Our honeymoon had a rather inauspicious start inasmuch as we could. not. get. on. a. plane. J and I traveled Space-A, which is to say, Space Available military flights. The benefits of this type of travel are that 1) it’s basically free, 2) flights run almost every day, and 3) flights go to a variety of destinations. Sweet perk of military life, right?
The downside is that it’s Space Available, which means 1) you aren’t guaranteed a seat or a flight at all 2) flights are first-come first-served, and 3) a variety of destinations means that you might not get a flight that’s going where you want to go.
It pays to be flexible.
J and I headed out on a Saturday afternoon in mid-July, full of excitement and promise and a little loopy as he had just returned from an overseas business trip and wasn’t quite rested up yet. We drove to Dover AFB in Delaware. A flight was leaving Dover that night and headed to Ramstein AFB in Germany. Our backup plan was the two flights headed to Germany the next day and a room at the Air Force Inn on base.
As we crossed the Chesapeake Bay Bridge, the plan started heading south. The Saturday flight was cancelled. By the next morning, one of the Sunday flights had been cancelled and the other had a mere 9 available seats. Still, we trudged to the Passenger Terminal with hope in our hearts and a deck of cards in our hands and sat for 6 hours to find out that we hadn’t made the cut. After one more night in DE, we drove three hours to McGuire AFB in New Jersey. No flights were scheduled for Monday, but TWO flights were set to leave on Tuesday.
Day four: success! Our flight was a Boeing C-17, a huge cargo plane with jump seats built into the outer walls. We were among the 14 people selected for this flight, which left Tuesday evening and arrived, let’s see…6:30 pm departure + 8 hr flight + 6 hr time change = 8:30 am arrival.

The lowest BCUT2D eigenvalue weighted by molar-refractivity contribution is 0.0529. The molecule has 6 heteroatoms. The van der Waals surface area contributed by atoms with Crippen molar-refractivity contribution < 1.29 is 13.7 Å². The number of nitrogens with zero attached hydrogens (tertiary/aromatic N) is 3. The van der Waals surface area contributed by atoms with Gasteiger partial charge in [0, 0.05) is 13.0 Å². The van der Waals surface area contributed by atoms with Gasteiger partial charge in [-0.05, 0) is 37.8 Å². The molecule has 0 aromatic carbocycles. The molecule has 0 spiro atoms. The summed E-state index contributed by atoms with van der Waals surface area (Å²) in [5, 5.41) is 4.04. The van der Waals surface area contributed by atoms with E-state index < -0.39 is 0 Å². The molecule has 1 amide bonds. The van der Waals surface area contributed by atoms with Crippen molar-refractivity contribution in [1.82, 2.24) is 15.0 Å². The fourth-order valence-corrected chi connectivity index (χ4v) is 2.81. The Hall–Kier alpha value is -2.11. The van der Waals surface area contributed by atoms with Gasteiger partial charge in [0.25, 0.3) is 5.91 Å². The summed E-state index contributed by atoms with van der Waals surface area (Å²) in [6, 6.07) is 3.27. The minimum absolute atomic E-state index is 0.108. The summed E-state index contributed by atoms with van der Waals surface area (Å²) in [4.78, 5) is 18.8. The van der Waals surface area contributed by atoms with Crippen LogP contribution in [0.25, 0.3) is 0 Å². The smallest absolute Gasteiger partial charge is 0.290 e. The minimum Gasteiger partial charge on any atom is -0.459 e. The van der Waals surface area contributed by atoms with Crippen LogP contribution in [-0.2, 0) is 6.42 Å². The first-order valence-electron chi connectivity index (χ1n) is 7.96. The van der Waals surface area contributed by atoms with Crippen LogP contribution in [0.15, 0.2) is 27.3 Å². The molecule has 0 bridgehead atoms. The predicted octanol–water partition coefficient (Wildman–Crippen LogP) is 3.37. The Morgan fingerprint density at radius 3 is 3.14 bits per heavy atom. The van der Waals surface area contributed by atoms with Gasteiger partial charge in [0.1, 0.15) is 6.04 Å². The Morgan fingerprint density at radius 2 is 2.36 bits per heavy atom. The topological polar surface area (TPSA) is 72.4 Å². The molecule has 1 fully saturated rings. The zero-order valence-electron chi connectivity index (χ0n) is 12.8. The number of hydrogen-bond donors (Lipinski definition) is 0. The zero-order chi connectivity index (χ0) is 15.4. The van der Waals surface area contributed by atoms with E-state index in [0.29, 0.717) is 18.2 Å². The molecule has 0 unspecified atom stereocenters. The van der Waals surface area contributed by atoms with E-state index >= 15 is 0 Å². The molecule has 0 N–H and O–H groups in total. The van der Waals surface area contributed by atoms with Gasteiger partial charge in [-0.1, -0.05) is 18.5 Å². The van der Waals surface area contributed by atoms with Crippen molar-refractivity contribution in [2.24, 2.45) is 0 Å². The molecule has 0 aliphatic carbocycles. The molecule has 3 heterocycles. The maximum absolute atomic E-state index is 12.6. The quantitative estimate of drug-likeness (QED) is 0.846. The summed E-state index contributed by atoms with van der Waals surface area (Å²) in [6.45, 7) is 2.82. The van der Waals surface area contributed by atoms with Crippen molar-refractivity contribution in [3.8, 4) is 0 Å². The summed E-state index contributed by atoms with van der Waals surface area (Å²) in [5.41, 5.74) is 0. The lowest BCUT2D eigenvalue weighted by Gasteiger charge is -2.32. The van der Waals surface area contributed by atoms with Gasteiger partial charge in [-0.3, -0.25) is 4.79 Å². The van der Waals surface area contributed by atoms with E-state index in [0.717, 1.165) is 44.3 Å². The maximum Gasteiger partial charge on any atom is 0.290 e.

We’d decided to lean into the travel day and get to our first destination, Luxembourg City, no matter what. It actually helped that we arrived early in the morning, as it gave us a lot of time to fight with the German train system.
Our first stop was (of course) Starbucks where I ordered the largest coffee I could think of and tapped into the free wi-fi to update my bearings and the time on my phone.
From Ramstein, we needed to get to the train, Europe’s most efficient and cost-effective method of transport. We grabbed bus 147 to Ramstein-Meisenbach, in the village center. At €2,10 each, the bus ride was far cheaper than a taxi, and we figured since Ramstein-Meisenbach was a scheduled stop on the bus line the language barrier shouldn’t be too much of an issue.
So wrong. So, so wrong.
Our bus drive was a lovely German woman who spoke exactly zero English. I have a working knowledge of French, but my Deutsch is less than sub-par and my sleep-deprived brain couldn’t even come up with the appropriate sign-language dance. Fortunately, an older lady on the bus was mercifully bilingual and helped us out.
Ramstein-Meisenbach Train Station is less of a “station” than a platform stop on the local train line. Trains in Europe seem to fall into distinct categories. Large, reservation-required trains run from major cities and between countries. They make relatively few stops at smaller, regional hubs. From the regional hubs, local trains head out in many directions and make quite a few stops.